SENSE OF MISSION =the degree to which the faculty agrees on a philosophy of education and is committed to the school’s goals and objectives.

 

The school’s mission is posted for everyone to see.

A short phrase that captures the school’s mission has been developed and placed in conspicuous places, e.g., on stationery, buses, etc.

The administration creates opportunities for the mission/vision to be shared with constituents.

The faculty was involved in creating the mission.


A mission statement has been created, but it is not seen or shared.

The faculty is in agreement as to the mission of the school.

The mission statement is of little value for what happens at our school.

If asked, the faculty are able to describe the school’s mission statement.

 

PARENT INVOLVEMENT = the administration has created an environment that encourages parents to be involved

 

Parents are recruited to serve as volunteers at the school.

The administration supports some form of media (newsletter, computer, etc.) to communicate with constituents on a regular basis.

The relationship that exists between parents and the teachers is a good one.

The relationship that exists between parents and the administration is a good one.

It is easy for parents to find out how their child(ren) is/are doing academically.

It is easy for parents to find out what their child(ren) must do for homework.

The administration has recruited business/community partners.

Volunteers who participate at the school are recognized for their efforts.

 

TEACHING = the degree to which teachers use appropriate instructional strategies to promote student achievement.

 

Teachers vary instructional strategies according to the needs of the students.

The behavior of the teachers communicates that they care about their students.

Homework assignments are appropriate for the student and subject.

Teachers explain the objective(s) of  the activity or lesson for the day.

Teachers at this school are unable to control students in their classroom.

Teachers motivate the students to want to learn.

Teachers review previous work before introducing new material.

Teachers help students to feel good about themselves.

 

DISCIPLINE =the degree to which the administration and teachers are able to control the behavior of the students

 

The atmosphere in the classroom is conducive to learning.

The procedure the administration has in place for office referrals and discipline is effective.

The degree of communication with teachers about an office referral is appropriate.

Students’ safety is a problem at this school.

The administration supports teachers in matters related to student discipline.


The responsibility for student behavior is shared by staff/faculty members.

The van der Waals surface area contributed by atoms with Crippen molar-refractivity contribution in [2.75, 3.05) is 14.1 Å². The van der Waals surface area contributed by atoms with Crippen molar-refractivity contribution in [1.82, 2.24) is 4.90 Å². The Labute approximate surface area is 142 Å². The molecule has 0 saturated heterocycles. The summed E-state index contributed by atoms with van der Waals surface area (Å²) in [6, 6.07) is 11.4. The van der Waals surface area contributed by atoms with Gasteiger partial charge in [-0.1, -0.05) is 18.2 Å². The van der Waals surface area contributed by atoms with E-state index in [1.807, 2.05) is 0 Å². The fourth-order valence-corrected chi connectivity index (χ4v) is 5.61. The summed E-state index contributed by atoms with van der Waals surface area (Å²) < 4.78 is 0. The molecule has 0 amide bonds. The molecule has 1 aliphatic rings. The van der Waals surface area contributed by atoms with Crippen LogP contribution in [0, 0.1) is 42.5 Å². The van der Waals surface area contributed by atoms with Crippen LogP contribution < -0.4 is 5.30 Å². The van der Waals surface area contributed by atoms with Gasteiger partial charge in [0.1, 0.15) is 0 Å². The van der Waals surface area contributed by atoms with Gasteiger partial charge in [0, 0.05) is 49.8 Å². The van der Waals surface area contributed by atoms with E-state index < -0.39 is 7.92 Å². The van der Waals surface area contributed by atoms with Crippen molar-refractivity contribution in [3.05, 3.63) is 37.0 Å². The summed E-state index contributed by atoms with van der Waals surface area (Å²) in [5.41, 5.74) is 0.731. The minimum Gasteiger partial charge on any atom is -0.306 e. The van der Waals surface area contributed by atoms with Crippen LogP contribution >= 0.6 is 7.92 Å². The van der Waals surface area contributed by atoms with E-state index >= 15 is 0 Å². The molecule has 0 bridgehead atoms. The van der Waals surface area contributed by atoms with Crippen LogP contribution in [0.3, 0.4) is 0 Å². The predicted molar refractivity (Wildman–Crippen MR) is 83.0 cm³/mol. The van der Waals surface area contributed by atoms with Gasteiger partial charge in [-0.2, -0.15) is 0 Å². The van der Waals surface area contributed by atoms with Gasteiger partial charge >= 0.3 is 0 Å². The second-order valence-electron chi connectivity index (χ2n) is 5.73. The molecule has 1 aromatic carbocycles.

Communication with parents about student misbehavior is appropriate.

The administrative plan for dealing with student absences and tardies is appropriate.


ASSESSMENT/TIME ON TASK =what the teachers and administration do to monitor student achievement and time on task.

 

Student achievement data are monitored by the administration.

Student achievement data are used to provide feedback to teachers.

Student achievement data are used to evaluate the effectiveness of a program or change in the curriculum.

Teachers’ grading practices are based on a variety of activities that monitor student   learning.

Classroom instruction starts and ends on time.

The administration does their best to minimize time lost due to pull out programs and/or extra-curricular activities.

The administration does their best to minimize time lost due to classroom interruptions.

Teachers’ classroom management practices are effective in keeping students on task.

 

INSTRUCTIONAL LEADERSHIP = what the administration does to improve student                     achievement.

 

The amount and type of feedback the administration gives teachers are appropriate.

The administration makes sure that teachers have adequate materials and supplies.

The principal spends too much time in the office.

The administration uses staff development plans to promote student achievement.

The administration provides opportunities for teachers to grow professionally.

The administration empowers the faculty and staff.

The principal organizes and plans so that things run smoothly.

The administration knows what is happening in the classroom.     

 

EXPECTATIONS =Those teacher and administrator behaviors that tell students what is expected.

 

Teachers make an effort to motivate those students who have low interest in schoolwork.

Teachers believe that every student can learn and can improve.

The administration has high expectations for teacher performance.

The teachers have high expectations for student performance.

Students are given opportunities to show that they are responsible.

Teachers stress continuity of learning and make connections between subject matter taught.

Teachers place more emphasis on regurgitation of facts than they do on application.            The use of workbooks, worksheets, and other fill in the blank type materials is excessive.